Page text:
Ultimately, the goal of SolarSENSE is to not only improve accessibility to agricultural sensors for smaller farms, but also to connect the farmers to an agricultural library of recommended actions they could take based on the readings. The SolarSENSE digital agricultural library has both actional videos for farmers and a wealth of plant, soil and climate change information. The library is also accessed directly off the SolarSPELL unit — no internet connection required.

Kevin Hale, an ASU senior in software engineering who is part of the capstone team, said that they want the farmers to be able to “learn and share that knowledge with their community, so everyone can benefit.”

On a personal level, working with SolarSENSE has gone far beyond technology for Hale, who said that he learned a lot about sustainability and community through the Hawaiian farmers. One concept in particular that stuck with him was ahupua'a, the ancient Hawaiian system of land division to form self-sustaining ecosystems.

<strong>Encountering ahupua’a</strong>, the ancient Hawaiian system of land division to form self-sustaining ecosystems, helped the students understand the importance of looking for ways to help their community. Courtesy ASU.“The idea was that everyone helped each other get the resources that they need and that everyone supported each other locally,” Hale said. “I really enjoyed my time on the farm and seeing how the farmers too incorporated this mentality into their work. (I learned) that I need to not only worry about myself, but also look for ways that I can help sustain others in my community. Having these experiences … made me realize that I can have more impact on the world than I previously thought.”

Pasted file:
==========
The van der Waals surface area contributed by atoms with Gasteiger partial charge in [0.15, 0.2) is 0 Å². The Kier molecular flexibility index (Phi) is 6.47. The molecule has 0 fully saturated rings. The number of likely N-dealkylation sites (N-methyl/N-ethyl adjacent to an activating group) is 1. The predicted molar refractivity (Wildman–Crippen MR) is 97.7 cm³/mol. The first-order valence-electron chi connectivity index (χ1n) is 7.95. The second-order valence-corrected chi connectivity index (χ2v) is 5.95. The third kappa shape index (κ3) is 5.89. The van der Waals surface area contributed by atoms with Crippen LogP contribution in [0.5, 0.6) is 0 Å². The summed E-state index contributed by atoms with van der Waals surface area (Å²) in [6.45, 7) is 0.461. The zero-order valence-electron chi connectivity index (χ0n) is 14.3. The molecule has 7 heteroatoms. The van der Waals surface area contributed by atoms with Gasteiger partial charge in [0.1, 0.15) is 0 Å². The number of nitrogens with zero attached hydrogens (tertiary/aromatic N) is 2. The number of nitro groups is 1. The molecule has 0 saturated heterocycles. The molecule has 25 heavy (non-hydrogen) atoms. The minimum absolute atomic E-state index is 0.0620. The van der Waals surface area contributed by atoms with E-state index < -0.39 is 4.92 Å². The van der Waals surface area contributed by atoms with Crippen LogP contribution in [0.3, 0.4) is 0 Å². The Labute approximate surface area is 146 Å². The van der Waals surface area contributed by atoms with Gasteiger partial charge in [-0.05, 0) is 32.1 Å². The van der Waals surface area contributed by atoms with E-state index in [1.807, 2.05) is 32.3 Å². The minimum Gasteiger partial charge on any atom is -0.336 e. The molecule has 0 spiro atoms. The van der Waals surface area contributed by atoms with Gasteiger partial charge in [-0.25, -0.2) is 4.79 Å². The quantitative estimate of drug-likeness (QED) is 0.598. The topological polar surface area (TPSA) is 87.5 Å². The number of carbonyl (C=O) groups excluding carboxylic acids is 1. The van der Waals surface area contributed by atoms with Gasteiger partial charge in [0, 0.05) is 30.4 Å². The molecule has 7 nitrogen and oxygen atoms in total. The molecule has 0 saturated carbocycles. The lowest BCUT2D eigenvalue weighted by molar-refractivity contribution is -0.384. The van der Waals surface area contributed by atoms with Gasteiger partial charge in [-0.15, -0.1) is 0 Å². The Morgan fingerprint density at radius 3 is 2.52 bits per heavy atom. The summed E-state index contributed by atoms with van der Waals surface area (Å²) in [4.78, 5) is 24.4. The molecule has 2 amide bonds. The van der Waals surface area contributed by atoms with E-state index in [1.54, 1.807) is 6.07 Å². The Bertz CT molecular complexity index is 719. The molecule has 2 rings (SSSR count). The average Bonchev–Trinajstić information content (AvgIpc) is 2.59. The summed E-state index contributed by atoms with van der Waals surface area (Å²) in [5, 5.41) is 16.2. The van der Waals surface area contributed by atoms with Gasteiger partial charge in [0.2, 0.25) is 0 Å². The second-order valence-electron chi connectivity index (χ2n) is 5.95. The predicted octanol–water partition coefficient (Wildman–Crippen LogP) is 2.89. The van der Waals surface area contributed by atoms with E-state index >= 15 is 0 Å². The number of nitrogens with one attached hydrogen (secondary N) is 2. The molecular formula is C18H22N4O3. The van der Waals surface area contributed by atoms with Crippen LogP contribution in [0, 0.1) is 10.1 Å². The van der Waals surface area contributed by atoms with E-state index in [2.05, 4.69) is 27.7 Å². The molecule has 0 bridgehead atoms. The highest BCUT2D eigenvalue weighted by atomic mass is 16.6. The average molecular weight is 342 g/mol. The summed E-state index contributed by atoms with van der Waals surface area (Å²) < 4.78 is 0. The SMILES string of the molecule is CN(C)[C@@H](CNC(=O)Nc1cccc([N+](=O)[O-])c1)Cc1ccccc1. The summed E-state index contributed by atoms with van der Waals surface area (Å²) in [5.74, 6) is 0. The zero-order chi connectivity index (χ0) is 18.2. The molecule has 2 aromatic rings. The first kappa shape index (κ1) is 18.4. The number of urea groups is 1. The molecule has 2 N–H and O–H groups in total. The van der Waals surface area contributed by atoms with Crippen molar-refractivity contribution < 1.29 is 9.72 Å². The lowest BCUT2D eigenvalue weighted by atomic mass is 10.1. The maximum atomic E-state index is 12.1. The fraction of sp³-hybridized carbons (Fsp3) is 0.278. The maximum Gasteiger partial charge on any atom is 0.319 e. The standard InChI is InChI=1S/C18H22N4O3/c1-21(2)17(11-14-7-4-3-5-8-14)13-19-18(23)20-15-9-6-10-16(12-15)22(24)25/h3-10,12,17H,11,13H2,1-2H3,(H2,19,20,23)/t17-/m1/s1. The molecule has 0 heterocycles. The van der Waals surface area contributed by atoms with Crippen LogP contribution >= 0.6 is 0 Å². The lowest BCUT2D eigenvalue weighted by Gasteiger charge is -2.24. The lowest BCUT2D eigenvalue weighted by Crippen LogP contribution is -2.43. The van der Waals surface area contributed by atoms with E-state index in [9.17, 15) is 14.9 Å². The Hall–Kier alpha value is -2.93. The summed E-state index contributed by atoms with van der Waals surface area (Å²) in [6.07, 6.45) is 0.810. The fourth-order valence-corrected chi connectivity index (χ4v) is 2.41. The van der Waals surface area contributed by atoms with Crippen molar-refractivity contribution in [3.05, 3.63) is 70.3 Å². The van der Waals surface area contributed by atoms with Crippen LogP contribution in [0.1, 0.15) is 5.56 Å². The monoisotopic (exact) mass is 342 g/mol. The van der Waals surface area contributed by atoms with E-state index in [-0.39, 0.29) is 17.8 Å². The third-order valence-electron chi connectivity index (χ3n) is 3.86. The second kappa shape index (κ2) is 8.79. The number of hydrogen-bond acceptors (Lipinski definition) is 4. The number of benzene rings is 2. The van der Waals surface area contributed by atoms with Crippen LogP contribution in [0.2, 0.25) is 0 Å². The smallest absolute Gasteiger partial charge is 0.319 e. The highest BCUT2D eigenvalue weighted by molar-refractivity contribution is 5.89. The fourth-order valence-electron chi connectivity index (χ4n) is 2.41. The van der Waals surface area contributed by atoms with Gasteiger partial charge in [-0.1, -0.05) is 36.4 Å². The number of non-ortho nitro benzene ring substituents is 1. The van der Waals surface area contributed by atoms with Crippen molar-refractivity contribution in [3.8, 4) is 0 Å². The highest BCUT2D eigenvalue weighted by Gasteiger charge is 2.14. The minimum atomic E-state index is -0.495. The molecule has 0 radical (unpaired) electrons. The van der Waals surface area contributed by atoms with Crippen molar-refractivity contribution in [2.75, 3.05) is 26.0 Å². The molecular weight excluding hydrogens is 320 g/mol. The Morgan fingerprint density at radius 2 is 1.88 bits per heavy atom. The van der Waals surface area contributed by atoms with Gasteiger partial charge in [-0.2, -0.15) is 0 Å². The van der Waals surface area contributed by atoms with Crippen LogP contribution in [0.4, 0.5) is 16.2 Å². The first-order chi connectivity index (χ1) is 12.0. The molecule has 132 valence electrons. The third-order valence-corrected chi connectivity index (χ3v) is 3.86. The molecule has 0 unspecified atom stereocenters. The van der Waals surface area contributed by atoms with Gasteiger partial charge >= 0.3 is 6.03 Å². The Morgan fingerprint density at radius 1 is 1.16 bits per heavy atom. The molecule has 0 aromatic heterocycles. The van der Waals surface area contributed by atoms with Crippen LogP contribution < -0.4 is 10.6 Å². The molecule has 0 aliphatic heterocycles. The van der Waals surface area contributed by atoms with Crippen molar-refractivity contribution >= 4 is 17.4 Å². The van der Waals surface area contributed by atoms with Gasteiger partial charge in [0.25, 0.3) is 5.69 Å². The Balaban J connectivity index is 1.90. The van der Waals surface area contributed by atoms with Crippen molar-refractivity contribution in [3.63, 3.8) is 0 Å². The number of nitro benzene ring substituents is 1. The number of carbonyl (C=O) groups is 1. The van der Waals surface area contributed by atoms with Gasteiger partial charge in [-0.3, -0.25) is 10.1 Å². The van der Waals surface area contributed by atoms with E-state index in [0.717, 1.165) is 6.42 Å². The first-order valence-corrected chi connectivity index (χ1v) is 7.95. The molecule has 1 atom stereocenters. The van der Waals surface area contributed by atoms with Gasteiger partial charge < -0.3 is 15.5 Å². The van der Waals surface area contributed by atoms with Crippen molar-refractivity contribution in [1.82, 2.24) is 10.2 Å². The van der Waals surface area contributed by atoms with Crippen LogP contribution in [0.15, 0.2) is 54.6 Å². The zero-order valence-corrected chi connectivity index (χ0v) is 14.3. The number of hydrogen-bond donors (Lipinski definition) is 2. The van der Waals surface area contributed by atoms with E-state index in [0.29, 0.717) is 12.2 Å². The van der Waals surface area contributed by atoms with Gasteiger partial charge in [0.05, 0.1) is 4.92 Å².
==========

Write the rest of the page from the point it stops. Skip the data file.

The other ASU students involved in SolarSENSE for the fall 2018 and spring 2019 semesters are Tresor Cyubahiro, Wesley Davis, James Ortner and Scott Watkins. While in Hawaii, the team met with University of Hawaii President David Lassner to identify opportunities for collaboration between the two universities, and Hosman presented early findings about SolarSENSE testing at MA'O Organic Farms at a Sustainability Leaders Series event jointly sponsored by the ASU Wrigley Institute and the East-West Center.

Julie Ann Wrigley noted: “This is exactly the kind of practical impact I am proud our ASU Wrigley Institute sustainability scientists are able to make in the field. I am thrilled to see the wonderful work of SolarSPELL expanding and the meaningful connections with local indigenous Hawaiian enterprise MA’O as a follow on from our ASU Wrigley Institute board meeting held in Hawaii last November.”

Read more:

Read the original article on ASU's site.

Join the conversation

Do you have story ideas or something to contribute? Let us know!

Copyright © 2019 Science Node ™  |  Privacy Notice  |  Sitemap

Disclaimer: While Science Node ™ does its best to provide complete and up-to-date information, it does not warrant that the information is error-free and disclaims all liability with respect to results from the use of the information.

Republish

We encourage you to republish this article online and in print, it’s free under our creative commons attribution license, but please follow some simple guidelines:
  1. You have to credit our authors.
  2. You have to credit ScienceNode.org — where possible include our logo with a link back to the original article.
  3. You can simply run the first few lines of the article and then add: “Read the full article on ScienceNode.org” containing a link back to the original article.
  4. The easiest way to get the article on your site is to embed the code below.